Amarinder visits injured; magisterial probe ordered

Grief and shock in Amritsar, rlys and civic officials distance themselves

Punjab Chief Minister Capt Amarinder Singh with Punjab Minister Navjot Singh Sidhu visit a victim of the train accident at Jodh Phatak, at Civil Hospital in Amritsar on Saturday. PTI photo

The railways was not informed about the Dussehra event along the tracks and the civic body did not give its permission either, officials from the two organisations said on Saturday, a day after 59 revellers were mowed down by a train while Ravana’s effigy went up in flames in a cacophonous burst of firecrackers.

Grief, shock and outrage swirled in the air as families, officials and others tried to piece together the sequence of events of festivities gone horribly wrong when a train from Jalandhar came hurtling down the tracks where scores of people were standing to get a better view of the spectacle.

Punjab Chief Minister Amarinder Singh, who visited Joda Phatak, the site of the tragedy, and hospitals, announced a magisterial probe and said 59 people were killed and 57 injured.

Officials earlier said 61 people were killed at the event, barely 50 metres from the railway track.

Except for nine, most of the bodies have been identified, Singh told reporters. Most of those killed are migrant labourers from Uttar Pradesh and Bihar.

An FIR was lodged against unknown persons, officials said as locals asserted that effigy burning had been going on at the spot for at least 20 years.

The Amritsar Municipal Corporation maintained that no permission was given.

"Nobody was given the permission for organising the Dussehra event. Moreover, nobody had applied for the permission with the Amritsar Municipal Corporation," Commissioner Sonali Giri said here.

Railway Board Chairman Ashwani Lohani, who visited the spot at midnight, said the railways was not informed about the event and the accident occurred at a stretch between the Amritsar and Manawala stations and not at a level crossing.

"At midsections, trains run at their assigned speed and people are not expected to be on the tracks. At midsections, there is no railway staff posted,” he said.

In his view, there could have been a bigger tragedy if the driver had applied emergency brakes.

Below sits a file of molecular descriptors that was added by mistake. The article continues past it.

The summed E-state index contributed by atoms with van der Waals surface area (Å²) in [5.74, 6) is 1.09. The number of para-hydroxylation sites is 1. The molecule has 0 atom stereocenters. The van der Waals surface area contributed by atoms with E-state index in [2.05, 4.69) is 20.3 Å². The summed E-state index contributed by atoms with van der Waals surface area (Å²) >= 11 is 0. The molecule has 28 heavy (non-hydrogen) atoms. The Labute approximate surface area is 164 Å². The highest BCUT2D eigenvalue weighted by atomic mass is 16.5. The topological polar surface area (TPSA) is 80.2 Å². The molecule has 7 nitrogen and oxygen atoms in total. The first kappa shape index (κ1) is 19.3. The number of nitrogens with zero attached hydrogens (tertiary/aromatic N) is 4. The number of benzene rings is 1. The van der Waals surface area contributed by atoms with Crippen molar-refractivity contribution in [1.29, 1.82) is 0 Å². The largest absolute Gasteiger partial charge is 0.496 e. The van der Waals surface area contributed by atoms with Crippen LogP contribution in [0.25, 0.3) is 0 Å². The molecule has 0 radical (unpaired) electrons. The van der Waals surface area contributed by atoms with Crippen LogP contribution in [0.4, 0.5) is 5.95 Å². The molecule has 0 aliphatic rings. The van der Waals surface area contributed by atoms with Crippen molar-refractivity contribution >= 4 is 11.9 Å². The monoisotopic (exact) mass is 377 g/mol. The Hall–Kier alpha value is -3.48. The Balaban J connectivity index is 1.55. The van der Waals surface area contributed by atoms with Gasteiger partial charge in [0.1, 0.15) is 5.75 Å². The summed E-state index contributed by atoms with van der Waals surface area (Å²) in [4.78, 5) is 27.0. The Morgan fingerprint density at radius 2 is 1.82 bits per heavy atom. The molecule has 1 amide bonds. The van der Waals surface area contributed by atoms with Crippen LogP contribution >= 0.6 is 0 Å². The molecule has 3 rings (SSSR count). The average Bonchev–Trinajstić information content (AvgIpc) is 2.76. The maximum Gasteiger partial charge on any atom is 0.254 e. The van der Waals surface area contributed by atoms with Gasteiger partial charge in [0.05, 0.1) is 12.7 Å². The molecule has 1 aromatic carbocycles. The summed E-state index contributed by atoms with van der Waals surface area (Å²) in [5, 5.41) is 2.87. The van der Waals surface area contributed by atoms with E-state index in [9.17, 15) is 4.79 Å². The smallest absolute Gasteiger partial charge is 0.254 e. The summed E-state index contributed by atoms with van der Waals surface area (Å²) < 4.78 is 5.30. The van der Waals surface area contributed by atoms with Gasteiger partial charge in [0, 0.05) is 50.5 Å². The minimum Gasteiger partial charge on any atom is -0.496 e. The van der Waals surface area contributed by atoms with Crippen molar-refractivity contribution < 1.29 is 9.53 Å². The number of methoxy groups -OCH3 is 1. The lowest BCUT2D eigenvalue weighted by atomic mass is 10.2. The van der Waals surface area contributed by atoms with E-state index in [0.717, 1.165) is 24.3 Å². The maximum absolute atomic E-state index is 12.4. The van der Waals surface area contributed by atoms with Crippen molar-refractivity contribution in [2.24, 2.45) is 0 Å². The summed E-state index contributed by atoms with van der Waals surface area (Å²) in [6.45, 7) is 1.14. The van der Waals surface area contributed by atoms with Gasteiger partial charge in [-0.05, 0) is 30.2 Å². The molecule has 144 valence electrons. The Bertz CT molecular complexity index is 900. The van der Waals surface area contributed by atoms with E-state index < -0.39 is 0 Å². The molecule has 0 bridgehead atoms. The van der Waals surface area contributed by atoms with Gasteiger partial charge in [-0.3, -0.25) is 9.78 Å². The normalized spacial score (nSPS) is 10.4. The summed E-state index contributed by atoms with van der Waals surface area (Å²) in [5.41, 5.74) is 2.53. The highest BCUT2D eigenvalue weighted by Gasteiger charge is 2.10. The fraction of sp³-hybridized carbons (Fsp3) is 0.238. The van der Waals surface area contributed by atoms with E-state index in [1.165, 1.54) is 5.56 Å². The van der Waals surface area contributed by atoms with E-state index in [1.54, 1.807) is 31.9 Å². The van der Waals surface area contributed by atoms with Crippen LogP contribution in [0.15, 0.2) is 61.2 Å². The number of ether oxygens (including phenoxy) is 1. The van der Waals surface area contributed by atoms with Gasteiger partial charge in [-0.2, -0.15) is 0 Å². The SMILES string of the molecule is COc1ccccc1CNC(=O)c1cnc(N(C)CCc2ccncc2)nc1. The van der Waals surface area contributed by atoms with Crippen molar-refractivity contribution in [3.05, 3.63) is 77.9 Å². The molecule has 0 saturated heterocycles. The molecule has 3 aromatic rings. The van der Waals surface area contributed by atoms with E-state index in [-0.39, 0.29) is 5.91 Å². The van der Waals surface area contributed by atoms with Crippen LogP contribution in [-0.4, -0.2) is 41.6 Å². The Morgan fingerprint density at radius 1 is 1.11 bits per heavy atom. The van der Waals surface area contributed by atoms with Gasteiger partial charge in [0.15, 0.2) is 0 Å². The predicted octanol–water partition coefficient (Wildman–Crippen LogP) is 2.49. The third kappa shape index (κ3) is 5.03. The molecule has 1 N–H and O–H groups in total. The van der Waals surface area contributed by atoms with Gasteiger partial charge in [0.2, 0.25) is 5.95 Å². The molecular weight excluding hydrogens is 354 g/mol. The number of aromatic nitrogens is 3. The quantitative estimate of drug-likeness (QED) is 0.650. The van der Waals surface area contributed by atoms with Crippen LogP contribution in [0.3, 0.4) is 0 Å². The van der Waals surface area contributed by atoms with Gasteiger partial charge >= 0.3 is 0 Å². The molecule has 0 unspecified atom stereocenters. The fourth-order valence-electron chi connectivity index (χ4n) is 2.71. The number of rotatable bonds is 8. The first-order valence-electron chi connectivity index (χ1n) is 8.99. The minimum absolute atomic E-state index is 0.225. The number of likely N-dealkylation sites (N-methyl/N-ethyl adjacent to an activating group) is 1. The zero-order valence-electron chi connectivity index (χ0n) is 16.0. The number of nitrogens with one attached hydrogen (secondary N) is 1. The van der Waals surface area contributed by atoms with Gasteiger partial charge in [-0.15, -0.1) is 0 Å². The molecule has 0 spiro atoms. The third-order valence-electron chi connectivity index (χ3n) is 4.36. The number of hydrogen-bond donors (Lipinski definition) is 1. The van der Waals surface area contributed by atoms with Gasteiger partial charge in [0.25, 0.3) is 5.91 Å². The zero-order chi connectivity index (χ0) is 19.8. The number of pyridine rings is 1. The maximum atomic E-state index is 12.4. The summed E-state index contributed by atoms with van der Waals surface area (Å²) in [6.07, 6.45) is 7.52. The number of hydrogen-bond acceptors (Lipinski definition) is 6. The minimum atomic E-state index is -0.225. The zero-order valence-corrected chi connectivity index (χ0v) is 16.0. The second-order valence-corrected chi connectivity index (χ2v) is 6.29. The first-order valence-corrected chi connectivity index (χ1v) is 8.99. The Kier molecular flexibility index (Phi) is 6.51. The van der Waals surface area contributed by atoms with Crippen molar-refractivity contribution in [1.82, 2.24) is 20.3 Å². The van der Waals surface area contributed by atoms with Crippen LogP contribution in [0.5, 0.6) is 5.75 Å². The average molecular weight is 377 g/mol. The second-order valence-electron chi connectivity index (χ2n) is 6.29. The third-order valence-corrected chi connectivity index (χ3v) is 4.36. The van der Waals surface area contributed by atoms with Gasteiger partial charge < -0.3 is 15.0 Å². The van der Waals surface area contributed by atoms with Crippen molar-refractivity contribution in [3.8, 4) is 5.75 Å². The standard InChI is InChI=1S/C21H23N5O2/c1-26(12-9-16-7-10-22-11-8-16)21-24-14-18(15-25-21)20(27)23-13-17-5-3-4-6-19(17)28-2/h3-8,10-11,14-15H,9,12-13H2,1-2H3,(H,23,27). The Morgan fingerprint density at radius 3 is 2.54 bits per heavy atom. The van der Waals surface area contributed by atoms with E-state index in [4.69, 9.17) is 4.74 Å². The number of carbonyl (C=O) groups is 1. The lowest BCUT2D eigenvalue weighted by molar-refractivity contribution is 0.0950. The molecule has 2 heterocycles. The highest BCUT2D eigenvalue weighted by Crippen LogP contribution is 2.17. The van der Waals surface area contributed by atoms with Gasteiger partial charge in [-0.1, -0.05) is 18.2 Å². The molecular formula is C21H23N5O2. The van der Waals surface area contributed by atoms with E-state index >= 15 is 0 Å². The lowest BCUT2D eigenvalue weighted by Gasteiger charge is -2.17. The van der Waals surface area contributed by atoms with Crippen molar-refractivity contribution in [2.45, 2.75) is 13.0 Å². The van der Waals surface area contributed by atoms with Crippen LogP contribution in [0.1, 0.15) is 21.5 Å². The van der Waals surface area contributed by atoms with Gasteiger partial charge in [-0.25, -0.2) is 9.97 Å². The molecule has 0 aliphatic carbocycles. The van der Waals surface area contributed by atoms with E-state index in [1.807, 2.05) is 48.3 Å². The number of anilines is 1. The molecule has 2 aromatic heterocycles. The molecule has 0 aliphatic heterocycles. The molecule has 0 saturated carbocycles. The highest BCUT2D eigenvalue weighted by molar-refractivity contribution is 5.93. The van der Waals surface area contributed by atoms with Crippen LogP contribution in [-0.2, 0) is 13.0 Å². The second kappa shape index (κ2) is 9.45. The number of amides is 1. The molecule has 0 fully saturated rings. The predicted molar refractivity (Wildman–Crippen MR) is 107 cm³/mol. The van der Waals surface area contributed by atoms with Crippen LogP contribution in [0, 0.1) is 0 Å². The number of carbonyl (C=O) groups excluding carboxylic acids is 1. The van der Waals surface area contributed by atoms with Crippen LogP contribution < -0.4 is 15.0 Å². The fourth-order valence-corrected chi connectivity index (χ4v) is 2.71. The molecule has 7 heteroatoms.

For the crowds that gathered outside the hospitals and squatted on the tracks, it all was mere officialese and of scant comfort as they tried to come to terms with one of the worst tragedies of the kind.

By morning, the tracks at Joda Phatak had been cleared of the bodies and the body parts that were strewn after the accident.

Tensions ran high as police, which barricaded the area, tried chasing them away.

"Why did the government not ensure proper security arrangements? Why was such function was allowed to take place near railway tracks?" asked Sujit Singh, one of the protesters.

If angry slogans like “Congress government hai hai” were heard at the residential area of Joda Phatak, loud cries broke the silence outside the hospitals.

It was a night of unspeakable horrors, said Vijay Kumar, who lost his 18-year-old son Manish.

A WhatsApp photograph of a head had flashed on his phone screen at 3 am, confirming his worst fears - his son was one of those killed.

His younger son, Ashish, returned safely, said Kumar, but the frantic search for Manish ended with that 'ping' on his phone. He has since been roaming from hospital to hospital looking for the remains of his elder son.

A leg was found and one hand, but they are not Manish's.

"My son was wearing blue jeans. This one is not wearing blue jeans. I have lost my world," an inconsolable Kumar said outside the Guru Nanak Hospital where most of the injured were taken.

As people milled around the hospital compound, some stunned into silence by the enormity of the tragedy that felled their loved ones and others holding back tears, the injured were inside, grappling with their wounds and trying to remember the events leading to the horror.

Among them was Sapna, who was on a WhatsApp call with her husband to relay the 'Ravan Dahan' event live to him, when the accident took place.

The 30-year-old, who suffered head injuries, said she saw body parts scattered around the tracks and a severed head.

"When the effigy was set afire, people started moving away from the stage and towards the tracks," she said.

She said they could not hear the horn due to the sound of the bursting crackers.

Sapna lost her cousin and her one-year-old niece, who she said were not crushed by the train but in the stampede that ensued.

Jagunandan, a 40-year-old wage labourer from Hardoi, Uttar Pradesh, who has suffered injuries in the head and leg, said he was not standing near the tracks but was pushed as people started running away after the effigy was set afire.

Recounting the minutes before the disaster, most of the injured said they could not hear the horn of the approaching train. They said another train had passed moments earlier.

The sound of the firecrackers as the effigy came down and the speeding train led to the commotion, triggering a stampede like situation, they said.

The aftermath had its inevitable political ramifications.

Navjot Kaur Sidhu, former MLA and wife of Punjab minister Navjot Singh Sidhu, was chief guest of the event, reportedly organised by Saurabh Madan, husband of Congress Councillor Vijay Madan.

Opposition parties, including the Akali Dal, BJP and AAP, demanded strict action against those who gave permission for holding the event.

They have also held the Congress-led Punjab government responsible for allowing the Dussehra celebrations near the railway track.

Train traffic in the area was hit with 37 trains being cancelled and 16 trains diverted.

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Amarinder visits injured; magisterial probe ordered

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